A new variant of the Satori botnet has sprung back to life, and this one is hacking into Claymore mining rigs and replacing the device owner’s mining credentials with the attacker’s own.
The attacks started on January 8, a Qihoo 360 Netlab security researcher has told Bleeping Computer. Analysis of the malware’s code suggests the same person behind the original Satori bot is behind this new wave as well.
Brief history of the Satori botnet
The Satori botnet appeared in early December 2017 and was a heavily modified version of the infamous Mirai IoT DDoS malware.
Satori did not use brute-force attacks to break into devices using default and weak credentials —like the original Mirai— but used exploit code to take over devices running with strong credentials, but using old firmware.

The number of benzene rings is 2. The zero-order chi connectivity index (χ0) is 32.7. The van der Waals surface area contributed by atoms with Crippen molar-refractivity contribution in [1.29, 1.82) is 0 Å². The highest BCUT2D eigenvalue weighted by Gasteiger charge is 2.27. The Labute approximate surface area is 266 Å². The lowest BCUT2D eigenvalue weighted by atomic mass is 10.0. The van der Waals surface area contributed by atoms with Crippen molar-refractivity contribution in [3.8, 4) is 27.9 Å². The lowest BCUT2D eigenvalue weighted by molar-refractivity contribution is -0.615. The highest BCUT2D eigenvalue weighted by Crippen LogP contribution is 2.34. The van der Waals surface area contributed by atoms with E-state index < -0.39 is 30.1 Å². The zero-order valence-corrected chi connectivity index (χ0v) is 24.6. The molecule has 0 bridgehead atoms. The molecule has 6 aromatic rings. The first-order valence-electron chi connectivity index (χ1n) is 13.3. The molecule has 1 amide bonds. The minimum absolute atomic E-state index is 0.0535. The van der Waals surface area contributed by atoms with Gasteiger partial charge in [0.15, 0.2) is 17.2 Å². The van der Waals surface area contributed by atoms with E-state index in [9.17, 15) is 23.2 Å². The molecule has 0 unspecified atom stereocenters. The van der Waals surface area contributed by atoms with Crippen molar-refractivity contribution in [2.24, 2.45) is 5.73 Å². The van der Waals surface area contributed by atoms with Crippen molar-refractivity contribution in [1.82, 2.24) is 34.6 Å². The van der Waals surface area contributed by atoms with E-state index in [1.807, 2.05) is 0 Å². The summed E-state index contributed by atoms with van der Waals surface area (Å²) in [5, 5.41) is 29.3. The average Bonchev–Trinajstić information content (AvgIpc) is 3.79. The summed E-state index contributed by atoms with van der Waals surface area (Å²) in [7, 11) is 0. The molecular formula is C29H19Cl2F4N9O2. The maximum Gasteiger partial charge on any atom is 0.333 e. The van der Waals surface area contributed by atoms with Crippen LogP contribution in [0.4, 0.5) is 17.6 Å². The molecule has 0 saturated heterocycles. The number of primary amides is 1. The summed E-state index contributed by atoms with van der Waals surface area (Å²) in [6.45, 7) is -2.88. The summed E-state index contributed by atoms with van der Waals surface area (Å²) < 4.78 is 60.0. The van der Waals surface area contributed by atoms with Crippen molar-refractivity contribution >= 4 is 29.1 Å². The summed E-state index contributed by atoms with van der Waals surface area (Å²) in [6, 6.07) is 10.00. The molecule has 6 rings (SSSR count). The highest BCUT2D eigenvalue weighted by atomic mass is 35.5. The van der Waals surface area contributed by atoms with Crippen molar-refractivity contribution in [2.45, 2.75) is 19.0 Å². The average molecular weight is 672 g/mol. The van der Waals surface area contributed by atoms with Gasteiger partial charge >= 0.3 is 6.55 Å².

The botnet scanned for ports 52869 (CVE-2014-8361 vulnerability in Realtek SDK-based devices) and 37215 (CVE-2017-17215 zero-day in Huawei routers).
Using just these two exploits, Satori amassed between 500,000 and 700,00 bots. Seeing the immediate danger, Internet security groups reacted and took down Satori‘s original C&C servers around mid-December, two weeks after Satori appeared.
Netlab spots Satori.Coin.Robber variant
Now, almost three weeks after the botnet went silent, Netlab researchers have spotted a new Satori variant.
“The infection speed is much slower,” Netlab researcher Li Fengpei told Bleeping Computer via email, “so don’t be panic.”
This new version keeps the old exploits, but also adds another one. The third exploit was a total surprise for researchers because it did not target IoT and networking…